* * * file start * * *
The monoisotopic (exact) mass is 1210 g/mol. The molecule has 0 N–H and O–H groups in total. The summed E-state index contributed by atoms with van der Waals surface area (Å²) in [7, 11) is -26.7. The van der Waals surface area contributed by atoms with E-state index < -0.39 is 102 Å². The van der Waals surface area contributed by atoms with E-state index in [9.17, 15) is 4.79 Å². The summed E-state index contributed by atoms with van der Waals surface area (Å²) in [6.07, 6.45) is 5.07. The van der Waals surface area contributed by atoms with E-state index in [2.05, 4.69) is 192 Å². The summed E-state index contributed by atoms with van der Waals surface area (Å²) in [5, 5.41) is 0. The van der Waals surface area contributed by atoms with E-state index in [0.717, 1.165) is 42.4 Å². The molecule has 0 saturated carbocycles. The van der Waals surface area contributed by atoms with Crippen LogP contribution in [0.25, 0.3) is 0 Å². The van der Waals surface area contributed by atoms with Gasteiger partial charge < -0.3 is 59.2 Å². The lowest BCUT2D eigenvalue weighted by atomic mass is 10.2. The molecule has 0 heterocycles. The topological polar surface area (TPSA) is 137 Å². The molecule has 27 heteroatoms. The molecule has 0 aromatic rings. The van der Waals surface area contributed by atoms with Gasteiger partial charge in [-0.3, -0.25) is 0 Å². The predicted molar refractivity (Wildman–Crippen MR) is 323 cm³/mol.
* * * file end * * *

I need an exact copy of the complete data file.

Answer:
The monoisotopic (exact) mass is 1210 g/mol. The molecule has 0 N–H and O–H groups in total. The summed E-state index contributed by atoms with van der Waals surface area (Å²) in [7, 11) is -26.7. The van der Waals surface area contributed by atoms with E-state index < -0.39 is 102 Å². The van der Waals surface area contributed by atoms with E-state index in [9.17, 15) is 4.79 Å². The summed E-state index contributed by atoms with van der Waals surface area (Å²) in [6.07, 6.45) is 5.07. The van der Waals surface area contributed by atoms with E-state index in [2.05, 4.69) is 192 Å². The summed E-state index contributed by atoms with van der Waals surface area (Å²) in [5, 5.41) is 0. The van der Waals surface area contributed by atoms with E-state index in [0.717, 1.165) is 42.4 Å². The molecule has 0 saturated carbocycles. The van der Waals surface area contributed by atoms with Crippen LogP contribution in [0.25, 0.3) is 0 Å². The van der Waals surface area contributed by atoms with Gasteiger partial charge < -0.3 is 59.2 Å². The lowest BCUT2D eigenvalue weighted by atomic mass is 10.2. The molecule has 0 heterocycles. The topological polar surface area (TPSA) is 137 Å². The molecule has 27 heteroatoms. The molecule has 0 aromatic rings. The van der Waals surface area contributed by atoms with Gasteiger partial charge in [-0.3, -0.25) is 0 Å². The predicted molar refractivity (Wildman–Crippen MR) is 323 cm³/mol.